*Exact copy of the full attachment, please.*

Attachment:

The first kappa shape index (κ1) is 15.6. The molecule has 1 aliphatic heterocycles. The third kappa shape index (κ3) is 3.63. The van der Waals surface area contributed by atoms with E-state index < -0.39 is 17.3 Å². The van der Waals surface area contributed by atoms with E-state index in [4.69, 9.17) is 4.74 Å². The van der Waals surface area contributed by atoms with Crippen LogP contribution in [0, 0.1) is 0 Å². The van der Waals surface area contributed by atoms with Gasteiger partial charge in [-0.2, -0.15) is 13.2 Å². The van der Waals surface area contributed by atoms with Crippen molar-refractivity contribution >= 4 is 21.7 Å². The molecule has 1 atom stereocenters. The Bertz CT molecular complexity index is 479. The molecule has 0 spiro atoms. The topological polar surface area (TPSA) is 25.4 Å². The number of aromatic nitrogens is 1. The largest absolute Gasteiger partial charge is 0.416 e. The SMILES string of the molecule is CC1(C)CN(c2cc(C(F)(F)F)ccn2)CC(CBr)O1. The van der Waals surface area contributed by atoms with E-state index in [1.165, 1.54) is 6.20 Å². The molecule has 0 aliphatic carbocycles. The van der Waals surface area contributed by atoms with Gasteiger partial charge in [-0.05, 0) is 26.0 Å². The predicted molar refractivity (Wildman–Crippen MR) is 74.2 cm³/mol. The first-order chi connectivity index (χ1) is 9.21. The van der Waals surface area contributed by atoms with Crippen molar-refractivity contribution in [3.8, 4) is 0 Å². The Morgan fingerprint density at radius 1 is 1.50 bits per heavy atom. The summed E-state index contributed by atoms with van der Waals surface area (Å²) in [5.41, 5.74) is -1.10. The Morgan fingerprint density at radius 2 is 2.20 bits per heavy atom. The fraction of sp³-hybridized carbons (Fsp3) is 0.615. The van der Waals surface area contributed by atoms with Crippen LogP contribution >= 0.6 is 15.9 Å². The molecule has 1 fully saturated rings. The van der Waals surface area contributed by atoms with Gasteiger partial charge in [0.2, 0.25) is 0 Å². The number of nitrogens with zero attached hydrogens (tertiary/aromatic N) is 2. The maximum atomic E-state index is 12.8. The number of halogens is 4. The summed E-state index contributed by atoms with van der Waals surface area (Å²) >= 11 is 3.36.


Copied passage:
The first kappa shape index (κ1) is 15.6. The molecule has 1 aliphatic heterocycles. The third kappa shape index (κ3) is 3.63. The van der Waals surface area contributed by atoms with E-state index < -0.39 is 17.3 Å². The van der Waals surface area contributed by atoms with E-state index in [4.69, 9.17) is 4.74 Å². The van der Waals surface area contributed by atoms with Crippen LogP contribution in [0, 0.1) is 0 Å². The van der Waals surface area contributed by atoms with Gasteiger partial charge in [-0.2, -0.15) is 13.2 Å². The van der Waals surface area contributed by atoms with Crippen molar-refractivity contribution >= 4 is 21.7 Å². The molecule has 1 atom stereocenters. The Bertz CT molecular complexity index is 479. The molecule has 0 spiro atoms. The topological polar surface area (TPSA) is 25.4 Å². The number of aromatic nitrogens is 1. The largest absolute Gasteiger partial charge is 0.416 e. The SMILES string of the molecule is CC1(C)CN(c2cc(C(F)(F)F)ccn2)CC(CBr)O1. The van der Waals surface area contributed by atoms with E-state index in [1.165, 1.54) is 6.20 Å². The molecule has 0 aliphatic carbocycles. The van der Waals surface area contributed by atoms with Gasteiger partial charge in [-0.05, 0) is 26.0 Å². The predicted molar refractivity (Wildman–Crippen MR) is 74.2 cm³/mol. The first-order chi connectivity index (χ1) is 9.21. The van der Waals surface area contributed by atoms with Crippen molar-refractivity contribution in [3.8, 4) is 0 Å². The Morgan fingerprint density at radius 1 is 1.50 bits per heavy atom. The summed E-state index contributed by atoms with van der Waals surface area (Å²) in [5.41, 5.74) is -1.10. The Morgan fingerprint density at radius 2 is 2.20 bits per heavy atom. The fraction of sp³-hybridized carbons (Fsp3) is 0.615. The van der Waals surface area contributed by atoms with Crippen LogP contribution >= 0.6 is 15.9 Å². The molecule has 1 fully saturated rings. The van der Waals surface area contributed by atoms with Gasteiger partial charge in [0.2, 0.25) is 0 Å². The number of nitrogens with zero attached hydrogens (tertiary/aromatic N) is 2. The maximum atomic E-state index is 12.8. The number of halogens is 4. The summed E-state index contributed by atoms with van der Waals surface area (Å²) >= 11 is 3.36.